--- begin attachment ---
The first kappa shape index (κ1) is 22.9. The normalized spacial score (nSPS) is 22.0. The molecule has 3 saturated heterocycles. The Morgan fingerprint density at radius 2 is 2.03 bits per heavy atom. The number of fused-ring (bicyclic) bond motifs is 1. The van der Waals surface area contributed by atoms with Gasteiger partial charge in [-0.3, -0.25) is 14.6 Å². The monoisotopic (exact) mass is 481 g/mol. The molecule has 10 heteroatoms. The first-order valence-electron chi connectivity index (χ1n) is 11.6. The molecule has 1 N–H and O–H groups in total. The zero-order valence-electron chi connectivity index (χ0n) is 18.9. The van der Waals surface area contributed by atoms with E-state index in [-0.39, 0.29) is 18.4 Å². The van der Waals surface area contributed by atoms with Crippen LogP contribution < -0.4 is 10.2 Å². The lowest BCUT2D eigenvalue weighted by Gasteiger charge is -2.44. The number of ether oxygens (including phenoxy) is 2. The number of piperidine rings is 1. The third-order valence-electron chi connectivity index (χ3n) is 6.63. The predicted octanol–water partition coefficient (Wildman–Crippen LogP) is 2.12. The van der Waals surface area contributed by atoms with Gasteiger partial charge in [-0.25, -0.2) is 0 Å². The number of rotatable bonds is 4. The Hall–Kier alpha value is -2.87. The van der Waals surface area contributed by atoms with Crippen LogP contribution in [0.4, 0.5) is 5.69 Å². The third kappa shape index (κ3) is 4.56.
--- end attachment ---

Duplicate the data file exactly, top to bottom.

The first kappa shape index (κ1) is 22.9. The normalized spacial score (nSPS) is 22.0. The molecule has 3 saturated heterocycles. The Morgan fingerprint density at radius 2 is 2.03 bits per heavy atom. The number of fused-ring (bicyclic) bond motifs is 1. The van der Waals surface area contributed by atoms with Gasteiger partial charge in [-0.3, -0.25) is 14.6 Å². The monoisotopic (exact) mass is 481 g/mol. The molecule has 10 heteroatoms. The first-order valence-electron chi connectivity index (χ1n) is 11.6. The molecule has 1 N–H and O–H groups in total. The zero-order valence-electron chi connectivity index (χ0n) is 18.9. The van der Waals surface area contributed by atoms with E-state index in [-0.39, 0.29) is 18.4 Å². The van der Waals surface area contributed by atoms with Crippen LogP contribution < -0.4 is 10.2 Å². The lowest BCUT2D eigenvalue weighted by Gasteiger charge is -2.44. The number of ether oxygens (including phenoxy) is 2. The number of piperidine rings is 1. The third-order valence-electron chi connectivity index (χ3n) is 6.63. The predicted octanol–water partition coefficient (Wildman–Crippen LogP) is 2.12. The van der Waals surface area contributed by atoms with Gasteiger partial charge in [-0.25, -0.2) is 0 Å². The number of rotatable bonds is 4. The Hall–Kier alpha value is -2.87. The van der Waals surface area contributed by atoms with Crippen LogP contribution in [0.4, 0.5) is 5.69 Å². The third kappa shape index (κ3) is 4.56.